4. The Window into the Company
If eyes are the window to the soul, the hiring process is the window to your company. The entire process provides a clear view into the inner workings of the company and leaves candidates with an impression that will last a lifetime. No matter how casual your work environment, the hiring process is not the time to try and wing it. Every step of the process should be thoughtful and personalized. You want candidates to walk away with a positive experience, regardless of the outcome. Remember that candidates will likely go on to share the experience with colleagues, family, and friends, so you want it to be a positive one.
While the hiring process looks different from company to company, you should always be communicative, respectful, and transparent. These experiences are part of building your brand. Even if your hiring process is long, be timely in your responses and lay out a clear road map of what to expect. If it doesn’t work out, be respectful of the time they committed to the process by following up, showing gratitude, and providing feedback.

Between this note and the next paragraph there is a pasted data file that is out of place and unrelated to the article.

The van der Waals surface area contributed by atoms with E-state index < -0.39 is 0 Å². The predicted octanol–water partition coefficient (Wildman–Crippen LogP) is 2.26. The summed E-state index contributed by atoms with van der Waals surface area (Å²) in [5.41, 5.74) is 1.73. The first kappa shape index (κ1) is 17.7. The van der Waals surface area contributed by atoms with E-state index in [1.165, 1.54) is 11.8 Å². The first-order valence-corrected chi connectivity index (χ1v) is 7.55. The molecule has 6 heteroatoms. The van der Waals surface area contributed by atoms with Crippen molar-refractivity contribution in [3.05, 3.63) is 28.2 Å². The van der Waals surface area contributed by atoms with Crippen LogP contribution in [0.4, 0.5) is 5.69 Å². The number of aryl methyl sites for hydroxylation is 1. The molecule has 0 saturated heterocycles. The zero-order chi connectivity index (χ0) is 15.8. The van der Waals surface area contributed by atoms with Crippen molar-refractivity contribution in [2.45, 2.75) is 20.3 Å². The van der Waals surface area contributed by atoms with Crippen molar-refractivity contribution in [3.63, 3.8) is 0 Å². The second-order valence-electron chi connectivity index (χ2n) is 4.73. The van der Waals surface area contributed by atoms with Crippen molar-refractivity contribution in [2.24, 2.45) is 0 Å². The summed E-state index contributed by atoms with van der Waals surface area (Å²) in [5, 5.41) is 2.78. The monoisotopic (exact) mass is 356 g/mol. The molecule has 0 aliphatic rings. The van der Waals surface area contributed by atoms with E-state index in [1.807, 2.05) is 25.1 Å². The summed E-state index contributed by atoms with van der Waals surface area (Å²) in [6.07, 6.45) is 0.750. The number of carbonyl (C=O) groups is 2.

Finally, be transparent. Resist the temptation to create a rose-colored view of your company just to get candidates to like you. The right candidate will appreciate your honesty in sharing pain points and embrace the opportunity to tackle new challenges.
5. Job Descriptions
Job descriptions can make or break your recruitment efforts. An effective job description helps attract the right people and sets the stage for a successful onboarding and training experience.
Purple Squirrel has identified five key steps for writing an exceptional job description:
1. Meet with key team members.
For any new hire, take the time to meet with key members who will be regularly interacting with this individual. Through individual meetings or a group dialogue, try to understand what the relationship looks like now and how it should look in the future. What’s going well? What would they need in order to be more successful? After everyone has weighed in, compile the information and share it with the group to ensure everyone is in alignment.
2. Identify competencies, functions, and goals.